Despite poor reviews, Glass took the top spot at the box office over the weekend as the only new wide release.
Glass took in $40.6 million, which puts it above both Split and Unbreakable and is the third best opening of all time for M. Night Shyamalan behind Signs and The Village. The performance is below both the studio’s expectations of around a $50 million opening and some predictions had it going as high as $60 or even $70 million. Surprisingly, this is the best opening ever for Bruce Willis, topping GI Joe: Retaliation, although his part in that movie was much less significant than Glass. It’s the 17th best opening for Samuel L. Jackson and the sixth best opening for James McAvoy.
The Upside dropped to second place but only fell 26% from its chart-topping opening last weekend, pulling in another $15 million. It’s made just over $43 million for its two weeks out.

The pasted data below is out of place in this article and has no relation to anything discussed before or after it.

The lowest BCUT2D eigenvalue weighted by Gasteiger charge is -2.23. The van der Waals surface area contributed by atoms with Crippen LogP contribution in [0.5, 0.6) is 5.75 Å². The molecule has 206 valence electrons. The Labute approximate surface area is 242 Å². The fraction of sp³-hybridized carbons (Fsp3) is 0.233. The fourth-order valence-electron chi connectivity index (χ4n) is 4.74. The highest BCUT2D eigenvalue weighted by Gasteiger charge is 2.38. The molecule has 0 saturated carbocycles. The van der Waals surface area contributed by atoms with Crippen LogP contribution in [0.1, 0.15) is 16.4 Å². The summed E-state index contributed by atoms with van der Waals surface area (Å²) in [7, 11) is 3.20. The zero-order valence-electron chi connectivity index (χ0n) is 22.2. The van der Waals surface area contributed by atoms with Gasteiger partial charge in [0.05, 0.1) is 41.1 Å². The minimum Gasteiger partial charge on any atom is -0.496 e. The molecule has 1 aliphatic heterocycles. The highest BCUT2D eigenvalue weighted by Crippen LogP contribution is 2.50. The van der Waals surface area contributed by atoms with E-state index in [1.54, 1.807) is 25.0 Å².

Aquaman dropped to third with another $10.2 million, bringing it to over $304 million domestic and over $1.065 billion worldwide. It’s currently the sixth highest-grossing DC film domestically and the second highest grossing DC film worldwide, behind only The Dark Knight Rises and it’s closing in fast on that movie’s gross.
In a surprising fourth place, Dragon Ball Super: Broly took the fourth place spot with $9.7 million. It’s the third biggest anime opening of all time behind Pokemon: The First Movie and Pokemon 2000 and was in half as many theaters as either of those releases with 1,276 theaters showing it.
Spider-Man: Into the Spider-Verse rounded out the top 5 with another $7.5 million, bringing it to over $158 million domestic for its six weeks out.
Not a lot changed further down the list with the only exception being Vice, which took a fairly steep fall out of the top 10, going from tenth last week to 15th this week with $1.7 million.
The Per Theater average went to Who Will Write Our History?, a documentary about Emanuel Ringelblum and the Oyneg Shabes Archive, took in $13,390 on the one screen it was playing on.
I’m like the J. Jonah Jameson of Everything Action, writing and editing and constantly demanding pictures of Spider-Man.